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Mel Brooks, the writer and director behind some of the funniest films ever made, will be honored with the AFI Lifetime Achievement Award.
“Mel Brooks is America’s long-reigning king of comedy – and as he taught us long ago, it’s good to be the king,” Howard Stringer, chair of the AFI board of trustees, said in the announcement, reports The Hollywood Reporter. “He’s a master of an art form that rarely gets the respect it deserves, and it is AFI’s honor to shine a bright light on laughter by presenting Mel Brooks the 41st AFI Life Achievement Award.”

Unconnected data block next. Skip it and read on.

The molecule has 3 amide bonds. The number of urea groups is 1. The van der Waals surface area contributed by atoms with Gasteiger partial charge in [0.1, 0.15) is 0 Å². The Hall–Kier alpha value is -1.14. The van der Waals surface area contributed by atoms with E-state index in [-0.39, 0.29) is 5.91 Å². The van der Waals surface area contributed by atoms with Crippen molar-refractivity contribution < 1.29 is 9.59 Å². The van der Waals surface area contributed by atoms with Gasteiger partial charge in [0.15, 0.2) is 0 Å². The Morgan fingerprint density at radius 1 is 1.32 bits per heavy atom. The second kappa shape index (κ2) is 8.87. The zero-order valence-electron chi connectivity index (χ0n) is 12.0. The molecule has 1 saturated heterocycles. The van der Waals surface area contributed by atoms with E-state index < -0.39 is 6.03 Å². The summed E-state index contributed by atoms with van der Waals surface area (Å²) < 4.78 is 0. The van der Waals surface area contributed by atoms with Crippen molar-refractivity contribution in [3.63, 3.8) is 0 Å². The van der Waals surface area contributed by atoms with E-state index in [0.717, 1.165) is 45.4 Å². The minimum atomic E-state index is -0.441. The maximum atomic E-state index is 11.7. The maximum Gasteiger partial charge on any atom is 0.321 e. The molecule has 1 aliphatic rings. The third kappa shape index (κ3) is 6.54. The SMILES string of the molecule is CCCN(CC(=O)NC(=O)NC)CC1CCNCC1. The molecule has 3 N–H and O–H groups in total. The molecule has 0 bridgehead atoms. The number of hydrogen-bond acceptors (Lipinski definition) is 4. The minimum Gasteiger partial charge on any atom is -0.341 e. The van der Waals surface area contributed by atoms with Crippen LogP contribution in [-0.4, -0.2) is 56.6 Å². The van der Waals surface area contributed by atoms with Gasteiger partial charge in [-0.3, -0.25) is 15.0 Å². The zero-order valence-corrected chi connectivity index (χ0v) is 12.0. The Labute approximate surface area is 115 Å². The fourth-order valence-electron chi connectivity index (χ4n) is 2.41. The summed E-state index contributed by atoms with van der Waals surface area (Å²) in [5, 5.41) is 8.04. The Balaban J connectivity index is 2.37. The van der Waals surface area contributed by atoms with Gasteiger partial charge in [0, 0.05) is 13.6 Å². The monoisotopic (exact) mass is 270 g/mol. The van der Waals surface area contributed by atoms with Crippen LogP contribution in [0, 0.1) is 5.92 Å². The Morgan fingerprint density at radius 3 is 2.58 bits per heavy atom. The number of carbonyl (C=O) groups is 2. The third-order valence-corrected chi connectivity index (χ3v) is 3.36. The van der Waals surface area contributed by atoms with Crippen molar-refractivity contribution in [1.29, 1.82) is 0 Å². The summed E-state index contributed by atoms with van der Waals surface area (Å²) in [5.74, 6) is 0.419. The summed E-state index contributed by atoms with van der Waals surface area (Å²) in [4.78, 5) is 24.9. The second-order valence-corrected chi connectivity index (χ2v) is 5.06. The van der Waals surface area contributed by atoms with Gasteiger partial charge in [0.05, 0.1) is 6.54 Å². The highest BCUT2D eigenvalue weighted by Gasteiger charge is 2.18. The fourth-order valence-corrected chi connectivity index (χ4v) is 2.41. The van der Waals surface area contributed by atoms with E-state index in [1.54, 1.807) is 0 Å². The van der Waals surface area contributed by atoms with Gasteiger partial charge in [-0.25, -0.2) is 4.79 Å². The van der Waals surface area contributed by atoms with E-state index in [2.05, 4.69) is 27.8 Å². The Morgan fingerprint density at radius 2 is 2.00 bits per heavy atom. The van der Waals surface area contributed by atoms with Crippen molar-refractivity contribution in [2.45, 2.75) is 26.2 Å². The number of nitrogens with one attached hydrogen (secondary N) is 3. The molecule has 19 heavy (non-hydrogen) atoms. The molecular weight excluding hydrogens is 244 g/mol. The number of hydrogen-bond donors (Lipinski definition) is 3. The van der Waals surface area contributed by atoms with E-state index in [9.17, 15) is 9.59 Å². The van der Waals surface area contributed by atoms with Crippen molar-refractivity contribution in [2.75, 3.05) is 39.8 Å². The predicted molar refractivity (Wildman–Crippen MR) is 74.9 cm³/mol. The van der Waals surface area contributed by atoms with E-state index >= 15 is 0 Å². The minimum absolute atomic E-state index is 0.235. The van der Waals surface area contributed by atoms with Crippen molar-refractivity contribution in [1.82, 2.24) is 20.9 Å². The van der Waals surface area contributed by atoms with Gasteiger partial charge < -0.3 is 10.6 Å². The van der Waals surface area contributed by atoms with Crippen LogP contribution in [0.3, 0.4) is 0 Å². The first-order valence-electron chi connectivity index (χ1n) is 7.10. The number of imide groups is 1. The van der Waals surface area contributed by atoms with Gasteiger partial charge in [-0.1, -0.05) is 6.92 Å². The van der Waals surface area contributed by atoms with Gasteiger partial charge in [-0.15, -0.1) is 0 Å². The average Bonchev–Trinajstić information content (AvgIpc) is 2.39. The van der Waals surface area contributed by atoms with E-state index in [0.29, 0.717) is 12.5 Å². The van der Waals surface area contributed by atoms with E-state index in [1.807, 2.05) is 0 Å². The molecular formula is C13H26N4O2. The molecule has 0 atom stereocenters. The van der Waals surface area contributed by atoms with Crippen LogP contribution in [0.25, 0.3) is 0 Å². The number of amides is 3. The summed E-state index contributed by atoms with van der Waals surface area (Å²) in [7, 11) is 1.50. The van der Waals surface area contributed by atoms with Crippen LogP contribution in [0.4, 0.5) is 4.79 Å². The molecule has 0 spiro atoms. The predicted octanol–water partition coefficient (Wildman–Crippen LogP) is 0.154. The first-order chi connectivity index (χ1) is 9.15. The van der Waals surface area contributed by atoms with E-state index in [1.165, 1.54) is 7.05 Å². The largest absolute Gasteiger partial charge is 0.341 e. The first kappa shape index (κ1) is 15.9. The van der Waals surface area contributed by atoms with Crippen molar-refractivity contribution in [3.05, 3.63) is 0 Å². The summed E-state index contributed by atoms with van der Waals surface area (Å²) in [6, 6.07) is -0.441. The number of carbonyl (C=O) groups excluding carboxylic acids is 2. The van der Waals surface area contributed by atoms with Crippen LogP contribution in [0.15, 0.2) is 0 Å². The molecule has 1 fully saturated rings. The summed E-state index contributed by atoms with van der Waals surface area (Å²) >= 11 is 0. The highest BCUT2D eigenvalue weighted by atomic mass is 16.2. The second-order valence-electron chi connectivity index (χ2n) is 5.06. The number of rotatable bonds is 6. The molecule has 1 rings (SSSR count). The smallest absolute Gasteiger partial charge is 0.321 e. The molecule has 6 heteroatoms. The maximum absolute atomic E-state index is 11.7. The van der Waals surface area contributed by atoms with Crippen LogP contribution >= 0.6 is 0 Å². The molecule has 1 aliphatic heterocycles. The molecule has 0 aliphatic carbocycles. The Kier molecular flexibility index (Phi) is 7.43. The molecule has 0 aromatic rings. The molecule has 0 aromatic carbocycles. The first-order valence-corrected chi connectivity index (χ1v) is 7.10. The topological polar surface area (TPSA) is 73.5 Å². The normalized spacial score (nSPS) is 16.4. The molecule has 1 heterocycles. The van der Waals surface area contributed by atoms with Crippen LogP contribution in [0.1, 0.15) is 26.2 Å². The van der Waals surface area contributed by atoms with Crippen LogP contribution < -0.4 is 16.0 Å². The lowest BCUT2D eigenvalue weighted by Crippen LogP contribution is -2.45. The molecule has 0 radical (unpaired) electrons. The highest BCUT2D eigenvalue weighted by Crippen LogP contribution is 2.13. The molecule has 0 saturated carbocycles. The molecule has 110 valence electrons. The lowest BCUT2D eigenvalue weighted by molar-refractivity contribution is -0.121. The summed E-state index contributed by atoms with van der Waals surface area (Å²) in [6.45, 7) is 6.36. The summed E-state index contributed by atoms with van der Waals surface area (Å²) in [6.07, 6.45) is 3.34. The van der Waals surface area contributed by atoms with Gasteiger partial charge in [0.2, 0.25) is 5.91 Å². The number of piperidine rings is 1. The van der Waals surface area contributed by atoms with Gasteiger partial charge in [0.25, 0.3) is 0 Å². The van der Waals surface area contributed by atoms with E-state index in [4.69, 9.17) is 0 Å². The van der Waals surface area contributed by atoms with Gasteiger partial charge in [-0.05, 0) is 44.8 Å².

The Los Angeles Times reports that Brooks, 86, will be celebrated during a gala tribute on June 6, 2013 in LA. The ceremony will first air on TNT then Turner Classic Movies.
Brooks remains among the rare group of entertainers to win a Grammy, an Emmy, a Tony and an Oscar. He started his career in TV with the 1950s series Your Show of Shows after being a stand up comic. He worked with Carl Reiner and went on to co-create Get Smart with Buck Henry.
He won an Oscar for Best Screenplay for his hilarious first film, 1968’s The Producers, which was later adapted for Broadway. His Young Frankenstein script was also nominated for an Oscar.
Other films of his include Blazing Saddles, Spaceballs, Robin Hood: Men In Tights and the underrated Silent Movie. He also produced David Lynch’s 1980 film, The Elephant Man.